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We’re all familiar with Parkinson’s Law: Work expands to fill the time available for its completion. But author and historian C. Northcote Parkinson added a similar, lesser-known lesson, dubbed the law of triviality: The time spent on any item of an agenda will be in inverse proportion to the sum of money involved.

He offered a wonderful example of that in which a committee first discussed a report on building an atomic reactor and then moved to considering a bike shed for use by the clerical staff. The first issue is complicated with few of the committee members knowledgeable on specifics, so it is swiftly approved. But a bike shed is comprehensible to all and, even if trivial in comparison, chews up 45 minutes in discussion, all for a possible saving of a few hundred dollars. The next item is the cost of coffee at monthly meetings of the welfare committee, paid for by management. Well, you can imagine the potential for discussion here.

And the problem with that is not just the time squandered. Columbia University political scientist Wallace Stanley Sayre coined what has become known as Sayre’s Law: In any dispute, the intensity of feeling is inversely proportional to the value of the issues at stake. It was meant to explain why academic politics could be so bitter, but can apply beyond.

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The law of triviality became known as bikeshedding after Danish computer scientist Poul-Henning Kamp noted how it devoured time in open-source development discussions. “This is a metaphor indicating that you need not argue about every little feature just because you know enough to do so,” he wrote.

Itamar Shatz, a PhD student at Cambridge University, who brought this to my attention in his Effectiviology blog, says, “When it comes to implementing your understanding of bikeshedding, the first thing you should do is keep in mind the fact that people, including yourself, are prone to focusing on the minor issues, often at the expense of more important ones.” That’s a good starting point – personal responsibility. It’s not just others who can be idiots. He then urges you to identify situations where this currently is an issue or might later become one, and to take any necessary action.

Since Mr. Parkinson shared these observations in the mid-1950s, we have supposedly advanced in our meeting skills. Thought is given to agendas, and where to place important items. Time limits are common on agendas to try to corral us. We even appoint timekeepers to hint when we are approaching the time limit, and to holler if we go too far beyond it.

My own experience is that only works when it isn’t necessary – on issues not quite as complicated as building a nuclear reactor but equally dreary, so we deal with them quickly. Time limits actually hurt on some important issues where new factors are uncovered and a useful discussion would be handy but gets choked off by the predecided limit. And, of course, often for one issue on each agenda – the bikeshed of the day – time limits get totally ignored.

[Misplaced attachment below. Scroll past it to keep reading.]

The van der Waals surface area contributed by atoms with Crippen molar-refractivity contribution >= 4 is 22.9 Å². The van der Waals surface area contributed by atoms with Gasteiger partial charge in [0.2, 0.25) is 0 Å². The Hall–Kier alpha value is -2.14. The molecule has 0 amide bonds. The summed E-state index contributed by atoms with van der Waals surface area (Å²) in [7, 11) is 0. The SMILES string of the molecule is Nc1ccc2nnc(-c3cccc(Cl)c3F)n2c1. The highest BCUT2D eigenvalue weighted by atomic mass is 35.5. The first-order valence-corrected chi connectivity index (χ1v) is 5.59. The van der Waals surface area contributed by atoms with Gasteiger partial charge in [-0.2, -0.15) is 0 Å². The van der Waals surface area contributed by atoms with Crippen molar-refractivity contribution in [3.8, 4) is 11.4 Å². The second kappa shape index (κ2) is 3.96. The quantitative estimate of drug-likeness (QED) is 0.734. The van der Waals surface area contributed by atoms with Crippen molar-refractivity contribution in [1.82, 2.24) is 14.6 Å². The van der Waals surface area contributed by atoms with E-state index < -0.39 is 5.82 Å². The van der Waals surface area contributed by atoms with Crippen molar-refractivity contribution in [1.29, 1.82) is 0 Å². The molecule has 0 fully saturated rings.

It might be helpful if bestselling author Stephen Covey’s urgency-importance formulation of time management was applied to meeting agendas. Instead of just indicating the time assigned to the topic, remind people how important and how urgent the issue is, after developing a culture that pays attention to importance. So an item might be labelled “urgent/not important” and be assigned 10 minutes, giving a reason rather than a time preference from on high. Another item might be “important/not urgent” and after the hour assigned to it, somebody might suggest returning to it in future while an issue given one hour but labelled “important/urgent” would see time expanded to finish discussion.

While I am assuming meetings discussing a cafeteria of items, NOBL, a management consultancy, says you need to ruthlessly prioritize agendas. “Determine what’s urgent and important: If you need to talk about the annual budget in a meeting, or how to re-evaluate your hiring process, don’t also plan to discuss vacation schedules – keep it focused,” they implore. It also can be a time to consider decision points: Is this the appropriate level and meeting for such a discussion?

Zoom has an antidote for bikeshedding: Its basic plan. If you have been using the 45-minute version, it has a strict limit for discussion time. Of course, that can mean meetings with hasty decisions and no summing-up of task responsibilities as the screen disappears. But the clock on everybody’s screen showing the time left is even more powerful than an in-person timekeeper. Call it Zoom’s Law: Talk shrinks to fit the assigned time. But how can you duplicate that in other meeting situations?

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We can go too far with meeting efficiency, however. Some of the worst – and best – meetings I attended were early morning coffee in the boss’s office, leaders of the various silos congregating with no agenda, bikeshedding and gossiping and speculating – and sometimes coming up with spontaneous, great ideas.


  • Every two weeks entrepreneur Scott Belsky writes a list of all the “elephants in the room” he encountered in his meetings during that period. He also asks his team to send him the elephants they have spotted, for discussion.
  • Consultant S. Chris Edmonds recommends spending an hour or two each week seeking input from team members on policies that impede great performance.
  • Resilience is the ability to emerge stronger from inevitable adverse circumstances, says INSEAD management professor Narayan Pant. Getting back up again after having been knocked down without having learned anything is not resilience, but survival.

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